Deep in the heart of Western Europe – France to the west, Italy to the south, Germany to the north and Austria to the east – is a landlocked nation of just under eight million of the wealthiest people in the world.
One of the most fascinating elements of Switzerland’s success is its determination to remain neutral under unimaginable pressure to pick sides. The country has not declared a state of war since 1847 (it never entered the world wars or the Iraq war) and it opted out of joining the European Union.
Despite being the birthplace of the Red Cross and having a history of peacekeeping, Switzerland did not join the United Nations until 2002, and even then it joined only after a majority – albeit a slim one – of the country voted to do so. The Swiss retain diplomatic relations with practically every country in the world and often act as an intermediary between scrapping states.
Despite what you might think of its neutral geopolitical stance, it’s hard to argue with the economic results of neutrality:
• The World Economic Forum's Global Competitiveness Report currently ranks Switzerland's economy as the most competitive in the world.
• In 2010, the Global Wealth Report by Credit Suisse Research Institute found that Switzerland has the highest average wealth per adult at $372,692, with wealth defined by the value of financial and non-financial assets, such as real estate.
• According to Trading Economics, the worst the Swiss unemployment rate ever got during the recent worldwide financial crisis was 4.2 per cent in January, 2010. Today the unemployment rate is around 3.4 per cent.
• According to Mercer Consulting, in 2010, Zurich and Geneva were respectively ranked as the cities with the second- and third-highest quality of life in the world, behind Vienna.
The Switzerland Structure
The Swiss obsession with neutrality inspired the name of one of my core ideas for creating a valuable company. “The Switzerland Structure” is a way to evaluate your business to ensure that neutrality allows you to minimize your dependence on any one company or individual.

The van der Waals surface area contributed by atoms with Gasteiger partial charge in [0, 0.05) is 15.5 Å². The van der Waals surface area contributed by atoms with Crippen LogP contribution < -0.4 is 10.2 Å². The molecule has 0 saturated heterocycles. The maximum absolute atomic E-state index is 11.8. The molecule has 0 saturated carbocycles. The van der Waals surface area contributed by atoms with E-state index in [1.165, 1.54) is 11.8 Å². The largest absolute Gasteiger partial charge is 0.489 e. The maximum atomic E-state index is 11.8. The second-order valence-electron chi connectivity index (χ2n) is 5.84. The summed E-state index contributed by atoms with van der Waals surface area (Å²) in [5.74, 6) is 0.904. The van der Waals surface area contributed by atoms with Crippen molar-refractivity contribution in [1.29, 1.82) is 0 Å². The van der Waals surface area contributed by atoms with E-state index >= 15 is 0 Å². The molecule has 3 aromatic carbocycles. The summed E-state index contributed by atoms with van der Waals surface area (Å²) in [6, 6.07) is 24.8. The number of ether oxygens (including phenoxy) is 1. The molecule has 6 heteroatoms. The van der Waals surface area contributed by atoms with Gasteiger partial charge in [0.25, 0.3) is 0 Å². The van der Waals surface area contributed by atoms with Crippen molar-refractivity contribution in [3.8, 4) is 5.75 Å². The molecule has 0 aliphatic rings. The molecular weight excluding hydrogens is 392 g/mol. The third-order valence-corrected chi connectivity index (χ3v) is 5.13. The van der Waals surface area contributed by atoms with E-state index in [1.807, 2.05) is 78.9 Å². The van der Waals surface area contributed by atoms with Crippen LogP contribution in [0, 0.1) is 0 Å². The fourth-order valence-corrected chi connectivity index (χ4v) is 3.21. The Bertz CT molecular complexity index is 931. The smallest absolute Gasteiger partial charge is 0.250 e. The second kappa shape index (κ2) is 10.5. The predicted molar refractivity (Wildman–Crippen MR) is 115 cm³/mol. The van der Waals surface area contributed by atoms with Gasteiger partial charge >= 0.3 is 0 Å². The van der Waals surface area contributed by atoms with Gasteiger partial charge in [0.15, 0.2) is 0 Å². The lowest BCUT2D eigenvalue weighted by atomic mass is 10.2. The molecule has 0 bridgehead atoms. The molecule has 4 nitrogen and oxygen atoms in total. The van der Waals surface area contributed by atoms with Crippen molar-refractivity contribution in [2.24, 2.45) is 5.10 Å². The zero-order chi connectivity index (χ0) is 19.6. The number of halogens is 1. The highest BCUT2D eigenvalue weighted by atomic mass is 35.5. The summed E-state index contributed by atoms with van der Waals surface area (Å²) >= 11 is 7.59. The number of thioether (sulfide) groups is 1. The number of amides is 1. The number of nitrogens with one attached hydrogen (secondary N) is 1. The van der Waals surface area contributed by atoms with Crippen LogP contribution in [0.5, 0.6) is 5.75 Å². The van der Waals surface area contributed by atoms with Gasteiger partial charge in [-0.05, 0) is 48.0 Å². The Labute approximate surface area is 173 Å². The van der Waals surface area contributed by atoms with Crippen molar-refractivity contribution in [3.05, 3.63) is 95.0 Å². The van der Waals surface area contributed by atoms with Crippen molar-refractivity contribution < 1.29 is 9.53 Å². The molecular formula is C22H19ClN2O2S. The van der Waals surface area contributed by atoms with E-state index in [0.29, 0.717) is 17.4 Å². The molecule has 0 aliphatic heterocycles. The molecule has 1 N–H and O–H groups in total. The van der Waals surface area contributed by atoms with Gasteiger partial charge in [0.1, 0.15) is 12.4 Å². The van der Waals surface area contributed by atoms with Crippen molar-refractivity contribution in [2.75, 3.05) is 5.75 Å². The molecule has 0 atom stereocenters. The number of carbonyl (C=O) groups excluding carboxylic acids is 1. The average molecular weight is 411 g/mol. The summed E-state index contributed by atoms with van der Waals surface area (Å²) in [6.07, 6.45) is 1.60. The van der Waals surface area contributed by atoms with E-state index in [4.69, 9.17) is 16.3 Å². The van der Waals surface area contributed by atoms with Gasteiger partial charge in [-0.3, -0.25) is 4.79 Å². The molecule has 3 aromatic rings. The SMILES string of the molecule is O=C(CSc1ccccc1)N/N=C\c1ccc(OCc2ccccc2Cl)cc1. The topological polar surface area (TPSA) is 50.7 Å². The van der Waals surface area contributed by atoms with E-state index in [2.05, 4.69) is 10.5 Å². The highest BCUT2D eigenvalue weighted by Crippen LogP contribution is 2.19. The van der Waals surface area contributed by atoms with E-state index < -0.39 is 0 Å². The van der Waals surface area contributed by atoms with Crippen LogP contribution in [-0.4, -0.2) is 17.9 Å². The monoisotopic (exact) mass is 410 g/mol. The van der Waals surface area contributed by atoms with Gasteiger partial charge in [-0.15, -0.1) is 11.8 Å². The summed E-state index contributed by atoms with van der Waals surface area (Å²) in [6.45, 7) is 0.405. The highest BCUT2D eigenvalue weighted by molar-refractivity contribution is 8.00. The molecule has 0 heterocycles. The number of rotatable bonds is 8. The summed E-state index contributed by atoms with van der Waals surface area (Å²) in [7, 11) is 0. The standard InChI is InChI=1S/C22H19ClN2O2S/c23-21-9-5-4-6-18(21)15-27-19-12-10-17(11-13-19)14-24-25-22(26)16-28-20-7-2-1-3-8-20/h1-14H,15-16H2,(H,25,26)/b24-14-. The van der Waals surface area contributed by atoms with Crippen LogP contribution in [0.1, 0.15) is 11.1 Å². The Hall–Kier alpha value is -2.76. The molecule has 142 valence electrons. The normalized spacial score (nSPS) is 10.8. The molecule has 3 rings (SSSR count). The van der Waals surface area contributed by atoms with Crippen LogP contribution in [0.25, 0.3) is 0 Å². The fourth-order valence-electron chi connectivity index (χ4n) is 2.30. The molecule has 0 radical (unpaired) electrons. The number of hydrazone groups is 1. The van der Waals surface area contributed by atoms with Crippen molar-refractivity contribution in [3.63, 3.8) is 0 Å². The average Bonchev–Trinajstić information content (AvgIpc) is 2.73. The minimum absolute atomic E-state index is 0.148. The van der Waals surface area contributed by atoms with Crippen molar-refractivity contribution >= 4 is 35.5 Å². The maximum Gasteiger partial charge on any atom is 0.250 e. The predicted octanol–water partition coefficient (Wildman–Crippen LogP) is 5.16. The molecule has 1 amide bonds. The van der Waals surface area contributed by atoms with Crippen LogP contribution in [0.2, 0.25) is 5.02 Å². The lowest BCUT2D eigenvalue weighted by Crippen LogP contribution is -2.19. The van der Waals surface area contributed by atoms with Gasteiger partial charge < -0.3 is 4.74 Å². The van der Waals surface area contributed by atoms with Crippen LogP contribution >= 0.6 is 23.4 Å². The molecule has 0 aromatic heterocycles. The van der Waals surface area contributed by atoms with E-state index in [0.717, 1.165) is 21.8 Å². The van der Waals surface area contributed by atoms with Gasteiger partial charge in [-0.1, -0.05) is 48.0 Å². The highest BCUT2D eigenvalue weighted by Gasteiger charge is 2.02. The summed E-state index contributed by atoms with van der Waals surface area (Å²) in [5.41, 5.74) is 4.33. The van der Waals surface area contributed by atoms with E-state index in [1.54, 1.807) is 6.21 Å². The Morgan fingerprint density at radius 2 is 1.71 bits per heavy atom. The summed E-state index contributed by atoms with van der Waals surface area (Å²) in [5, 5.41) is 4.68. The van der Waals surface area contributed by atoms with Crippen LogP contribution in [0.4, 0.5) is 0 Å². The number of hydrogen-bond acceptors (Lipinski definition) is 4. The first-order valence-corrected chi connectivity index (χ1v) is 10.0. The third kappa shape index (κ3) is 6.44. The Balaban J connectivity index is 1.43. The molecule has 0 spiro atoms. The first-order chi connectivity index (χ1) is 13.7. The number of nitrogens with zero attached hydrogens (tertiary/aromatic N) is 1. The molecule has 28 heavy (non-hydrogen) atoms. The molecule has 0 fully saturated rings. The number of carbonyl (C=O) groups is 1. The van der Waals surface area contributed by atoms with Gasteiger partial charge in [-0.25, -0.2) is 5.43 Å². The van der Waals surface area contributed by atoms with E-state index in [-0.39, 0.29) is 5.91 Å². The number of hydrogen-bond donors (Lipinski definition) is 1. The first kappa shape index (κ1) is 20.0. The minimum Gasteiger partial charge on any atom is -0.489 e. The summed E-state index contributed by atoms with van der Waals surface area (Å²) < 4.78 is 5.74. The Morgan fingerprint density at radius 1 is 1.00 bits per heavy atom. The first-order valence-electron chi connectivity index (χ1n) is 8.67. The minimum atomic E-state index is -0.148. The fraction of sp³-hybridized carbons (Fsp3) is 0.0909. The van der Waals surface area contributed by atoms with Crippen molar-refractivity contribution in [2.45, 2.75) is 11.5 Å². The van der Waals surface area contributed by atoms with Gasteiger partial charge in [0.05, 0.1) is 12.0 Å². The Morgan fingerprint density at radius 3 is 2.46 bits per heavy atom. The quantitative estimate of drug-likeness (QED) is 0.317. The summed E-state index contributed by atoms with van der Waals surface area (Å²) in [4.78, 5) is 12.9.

I’d recommend you consider The Switzerland Structure in all areas of your business:
If your business is dependent on one or two key suppliers – companies or independent consultants – you are at their mercy. Cultivating a bench of suppliers, on the other hand, means you will never feel beholden to anyone. Spread your business around, even if you lose some special pricing discounts. Neutrality is worth more than a few dollars in savings.
If you’re too reliant on any one employee, you are at a significant risk if that employee chooses to leave and you are at a disadvantage when it comes to negotiating salary. To avoid this situation, nurture a pool of people you want to hire. Toronto-based executive search firm IQ Partners offers a bench-building service: it actively recruits a short list of candidates who could fill your key roles so you have a bench of people to go to in the event of an employee defection.
If you’re too dependent on any one customer, your business will be highly unstable. It will be stressful to run in the short term and virtually worthless if you ever want to sell it. Try to work your customer concentration down to a point where your largest customer represents no more than 15 per cent of your revenue. You’ll sleep better at night and have a more valuable company when it comes time to sell.
What can you apply from The Switzerland Structure?
Special to The Globe and Mail
John Warrillow is a writer, speaker and angel investor in a number of start-up companies. He is the author of Built To Sell: Creating a Business That Can Thrive Without You, published by Portfolio Penguin.
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